Let be a Euclidean vector space, , and be a Euclidean transformation that is not the identity map.
The following terms are used to indicate that if is a rotation:
has rotational symmetry;
has point symmetry;
has symmetry about a point;
is symmetric about a point.
If , then the last two terms may be used to indicate the specific case in which is conjugate to , i.e. (http://planetmath.org/Ie) the angle of rotation is .
The following are classic examples of rotational symmetry in :
Regular polygons: A regular -gon is symmetric about its center (http://planetmath.org/Center9) with valid angles of rotation for any positive integer .
Circles: A circle is symmetric about its center (http://planetmath.org/Center8) with uncountably many valid angles of rotation.
As another example, let , where each is defined thus:
Then has point symmetry with respect to the point . The valid angles of rotation for are and . The boundary of and the point are shown in the following picture.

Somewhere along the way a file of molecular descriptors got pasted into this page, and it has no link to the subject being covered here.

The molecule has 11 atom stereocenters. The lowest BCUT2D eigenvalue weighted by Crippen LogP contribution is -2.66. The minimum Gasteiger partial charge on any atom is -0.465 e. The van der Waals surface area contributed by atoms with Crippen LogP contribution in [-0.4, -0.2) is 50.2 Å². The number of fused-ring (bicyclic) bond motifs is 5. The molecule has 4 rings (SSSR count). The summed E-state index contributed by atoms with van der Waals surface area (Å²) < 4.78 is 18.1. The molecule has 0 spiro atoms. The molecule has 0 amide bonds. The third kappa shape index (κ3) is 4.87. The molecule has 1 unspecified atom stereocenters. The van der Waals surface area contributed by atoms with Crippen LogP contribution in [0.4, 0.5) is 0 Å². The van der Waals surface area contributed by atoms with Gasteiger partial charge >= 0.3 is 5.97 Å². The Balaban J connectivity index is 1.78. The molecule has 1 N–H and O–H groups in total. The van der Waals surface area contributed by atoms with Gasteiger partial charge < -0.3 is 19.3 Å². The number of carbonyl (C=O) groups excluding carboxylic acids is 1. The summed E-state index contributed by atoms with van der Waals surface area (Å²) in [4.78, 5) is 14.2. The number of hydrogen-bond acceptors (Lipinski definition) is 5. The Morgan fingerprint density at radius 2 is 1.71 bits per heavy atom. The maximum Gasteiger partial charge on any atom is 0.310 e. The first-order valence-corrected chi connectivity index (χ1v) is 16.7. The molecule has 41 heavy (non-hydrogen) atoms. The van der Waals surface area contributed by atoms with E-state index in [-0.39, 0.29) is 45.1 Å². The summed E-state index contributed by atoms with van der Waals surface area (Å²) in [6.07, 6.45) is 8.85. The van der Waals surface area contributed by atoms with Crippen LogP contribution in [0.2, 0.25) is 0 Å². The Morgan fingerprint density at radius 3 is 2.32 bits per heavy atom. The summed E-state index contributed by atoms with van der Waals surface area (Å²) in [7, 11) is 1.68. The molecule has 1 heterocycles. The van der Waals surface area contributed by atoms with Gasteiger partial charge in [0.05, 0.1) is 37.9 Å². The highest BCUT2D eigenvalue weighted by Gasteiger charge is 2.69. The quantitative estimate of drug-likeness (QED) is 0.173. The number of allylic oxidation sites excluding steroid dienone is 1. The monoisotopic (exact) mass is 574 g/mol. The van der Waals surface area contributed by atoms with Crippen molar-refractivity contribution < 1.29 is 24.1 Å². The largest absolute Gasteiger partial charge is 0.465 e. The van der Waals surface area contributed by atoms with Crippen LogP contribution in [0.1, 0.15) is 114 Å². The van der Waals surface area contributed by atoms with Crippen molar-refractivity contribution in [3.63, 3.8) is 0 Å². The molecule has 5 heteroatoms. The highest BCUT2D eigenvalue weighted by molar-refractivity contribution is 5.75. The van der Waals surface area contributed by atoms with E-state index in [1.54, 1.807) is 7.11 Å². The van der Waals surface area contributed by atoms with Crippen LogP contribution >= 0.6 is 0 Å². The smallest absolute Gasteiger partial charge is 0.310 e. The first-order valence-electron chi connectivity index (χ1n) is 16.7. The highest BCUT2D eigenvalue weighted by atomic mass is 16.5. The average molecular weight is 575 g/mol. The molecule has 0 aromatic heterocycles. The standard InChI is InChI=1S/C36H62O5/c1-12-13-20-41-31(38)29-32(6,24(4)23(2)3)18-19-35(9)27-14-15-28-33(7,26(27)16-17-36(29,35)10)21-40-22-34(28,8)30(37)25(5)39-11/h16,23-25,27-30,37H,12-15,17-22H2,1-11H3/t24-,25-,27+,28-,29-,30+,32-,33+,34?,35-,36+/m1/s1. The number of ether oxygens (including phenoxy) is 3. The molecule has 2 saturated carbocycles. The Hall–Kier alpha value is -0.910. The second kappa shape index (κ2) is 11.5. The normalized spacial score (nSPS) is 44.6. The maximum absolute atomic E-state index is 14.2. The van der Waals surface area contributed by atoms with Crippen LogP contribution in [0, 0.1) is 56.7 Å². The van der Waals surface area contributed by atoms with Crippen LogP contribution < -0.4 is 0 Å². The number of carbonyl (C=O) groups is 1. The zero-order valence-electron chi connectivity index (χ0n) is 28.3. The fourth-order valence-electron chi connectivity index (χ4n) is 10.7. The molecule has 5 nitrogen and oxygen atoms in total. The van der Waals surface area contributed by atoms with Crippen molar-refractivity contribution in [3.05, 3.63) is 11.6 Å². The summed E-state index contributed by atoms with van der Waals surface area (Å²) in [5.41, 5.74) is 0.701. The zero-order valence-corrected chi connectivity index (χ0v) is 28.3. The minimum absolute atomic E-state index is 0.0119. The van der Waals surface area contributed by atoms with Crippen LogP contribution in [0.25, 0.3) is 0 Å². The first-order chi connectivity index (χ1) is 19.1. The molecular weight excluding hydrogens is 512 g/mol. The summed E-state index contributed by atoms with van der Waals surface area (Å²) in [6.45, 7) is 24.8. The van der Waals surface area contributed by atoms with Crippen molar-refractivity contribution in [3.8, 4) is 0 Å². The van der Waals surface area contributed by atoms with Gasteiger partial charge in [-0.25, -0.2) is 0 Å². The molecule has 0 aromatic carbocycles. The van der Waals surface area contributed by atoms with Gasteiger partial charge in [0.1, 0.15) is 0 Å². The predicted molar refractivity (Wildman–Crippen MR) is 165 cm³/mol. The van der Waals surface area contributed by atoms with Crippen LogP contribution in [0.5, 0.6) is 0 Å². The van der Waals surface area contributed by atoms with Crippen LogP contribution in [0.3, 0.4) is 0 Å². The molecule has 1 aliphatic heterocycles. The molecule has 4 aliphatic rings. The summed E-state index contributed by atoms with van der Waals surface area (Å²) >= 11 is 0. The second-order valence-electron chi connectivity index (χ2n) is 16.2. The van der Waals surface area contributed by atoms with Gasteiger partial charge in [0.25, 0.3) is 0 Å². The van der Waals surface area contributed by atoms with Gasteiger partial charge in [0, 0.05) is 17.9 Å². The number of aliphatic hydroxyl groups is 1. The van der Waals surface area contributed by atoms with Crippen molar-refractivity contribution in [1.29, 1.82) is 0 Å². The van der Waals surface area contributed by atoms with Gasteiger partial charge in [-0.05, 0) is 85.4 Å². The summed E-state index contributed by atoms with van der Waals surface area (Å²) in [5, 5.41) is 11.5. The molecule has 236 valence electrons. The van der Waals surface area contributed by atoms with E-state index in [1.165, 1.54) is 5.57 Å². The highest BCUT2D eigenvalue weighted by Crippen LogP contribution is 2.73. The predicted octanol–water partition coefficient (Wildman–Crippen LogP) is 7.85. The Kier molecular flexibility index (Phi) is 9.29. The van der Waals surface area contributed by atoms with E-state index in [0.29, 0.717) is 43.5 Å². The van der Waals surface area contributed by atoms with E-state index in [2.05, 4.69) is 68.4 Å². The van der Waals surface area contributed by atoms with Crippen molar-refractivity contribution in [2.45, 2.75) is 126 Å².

As a final example, the figure
is symmetric about the origin. The boundary of this figure and the point are shown in the following picture.
If and is a reflection, then has reflectional symmetry. In the special case that , the following terms are used:
has line symmetry;
has symmetry about a line;
is symmetric about a line.
The following are classic examples of line symmetry in :
Regular polygons: There are lines of symmetry of a regular -gon. Each of these pass through its center and at least one of its vertices.
Circles: A circle is symmetric about any line passing through its center.
As another example, the isosceles trapezoid defined by
is symmetric about .
In the picture above, the boundary of is drawn in black, and the line is drawn in cyan.
|Date of creation||2013-03-22 17:12:29|
|Last modified on||2013-03-22 17:12:29|
|Last modified by||Wkbj79 (1863)|
|Defines||symmetry about a point|
|Defines||symmetric about a point|
|Defines||symmetry about a line|
|Defines||symmetric about a line|